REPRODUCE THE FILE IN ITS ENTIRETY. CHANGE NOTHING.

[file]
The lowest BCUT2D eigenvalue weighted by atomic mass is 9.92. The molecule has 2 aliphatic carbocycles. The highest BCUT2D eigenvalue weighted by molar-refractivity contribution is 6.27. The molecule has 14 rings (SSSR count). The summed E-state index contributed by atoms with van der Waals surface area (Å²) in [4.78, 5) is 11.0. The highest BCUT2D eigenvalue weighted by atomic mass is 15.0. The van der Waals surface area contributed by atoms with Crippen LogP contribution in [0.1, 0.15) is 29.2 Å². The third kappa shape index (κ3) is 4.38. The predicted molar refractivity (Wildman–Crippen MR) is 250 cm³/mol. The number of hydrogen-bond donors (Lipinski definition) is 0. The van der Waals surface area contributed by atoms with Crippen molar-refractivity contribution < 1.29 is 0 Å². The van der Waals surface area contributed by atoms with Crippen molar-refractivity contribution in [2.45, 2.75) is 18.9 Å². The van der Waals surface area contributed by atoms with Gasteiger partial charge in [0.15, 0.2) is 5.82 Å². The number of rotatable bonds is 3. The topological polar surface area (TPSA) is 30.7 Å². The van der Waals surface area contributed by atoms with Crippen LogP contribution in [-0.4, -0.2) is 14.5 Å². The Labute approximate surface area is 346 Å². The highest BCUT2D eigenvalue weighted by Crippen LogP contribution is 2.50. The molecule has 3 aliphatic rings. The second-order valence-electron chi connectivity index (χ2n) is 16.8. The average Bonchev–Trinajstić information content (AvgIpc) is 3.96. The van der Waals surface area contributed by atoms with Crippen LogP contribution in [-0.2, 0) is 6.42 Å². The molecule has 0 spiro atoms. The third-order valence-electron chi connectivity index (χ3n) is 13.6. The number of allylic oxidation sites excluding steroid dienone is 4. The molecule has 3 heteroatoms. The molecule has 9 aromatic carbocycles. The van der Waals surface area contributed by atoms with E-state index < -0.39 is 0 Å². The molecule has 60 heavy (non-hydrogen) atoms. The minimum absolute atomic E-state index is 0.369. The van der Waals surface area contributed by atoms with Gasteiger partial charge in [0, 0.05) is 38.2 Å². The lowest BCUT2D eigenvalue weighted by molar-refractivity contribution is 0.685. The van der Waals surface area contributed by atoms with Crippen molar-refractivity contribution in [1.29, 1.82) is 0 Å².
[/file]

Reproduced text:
The lowest BCUT2D eigenvalue weighted by atomic mass is 9.92. The molecule has 2 aliphatic carbocycles. The highest BCUT2D eigenvalue weighted by molar-refractivity contribution is 6.27. The molecule has 14 rings (SSSR count). The summed E-state index contributed by atoms with van der Waals surface area (Å²) in [4.78, 5) is 11.0. The highest BCUT2D eigenvalue weighted by atomic mass is 15.0. The van der Waals surface area contributed by atoms with Crippen LogP contribution in [0.1, 0.15) is 29.2 Å². The third kappa shape index (κ3) is 4.38. The predicted molar refractivity (Wildman–Crippen MR) is 250 cm³/mol. The number of hydrogen-bond donors (Lipinski definition) is 0. The van der Waals surface area contributed by atoms with Crippen molar-refractivity contribution < 1.29 is 0 Å². The van der Waals surface area contributed by atoms with Crippen molar-refractivity contribution in [2.45, 2.75) is 18.9 Å². The van der Waals surface area contributed by atoms with Gasteiger partial charge in [0.15, 0.2) is 5.82 Å². The number of rotatable bonds is 3. The topological polar surface area (TPSA) is 30.7 Å². The van der Waals surface area contributed by atoms with Crippen LogP contribution in [-0.4, -0.2) is 14.5 Å². The Labute approximate surface area is 346 Å². The highest BCUT2D eigenvalue weighted by Crippen LogP contribution is 2.50. The molecule has 3 aliphatic rings. The second-order valence-electron chi connectivity index (χ2n) is 16.8. The average Bonchev–Trinajstić information content (AvgIpc) is 3.96. The van der Waals surface area contributed by atoms with Crippen LogP contribution in [-0.2, 0) is 6.42 Å². The molecule has 0 spiro atoms. The third-order valence-electron chi connectivity index (χ3n) is 13.6. The number of allylic oxidation sites excluding steroid dienone is 4. The molecule has 3 heteroatoms. The molecule has 9 aromatic carbocycles. The van der Waals surface area contributed by atoms with E-state index < -0.39 is 0 Å². The molecule has 60 heavy (non-hydrogen) atoms. The minimum absolute atomic E-state index is 0.369. The van der Waals surface area contributed by atoms with Gasteiger partial charge in [0, 0.05) is 38.2 Å². The lowest BCUT2D eigenvalue weighted by molar-refractivity contribution is 0.685. The van der Waals surface area contributed by atoms with Crippen molar-refractivity contribution in [1.29, 1.82) is 0 Å².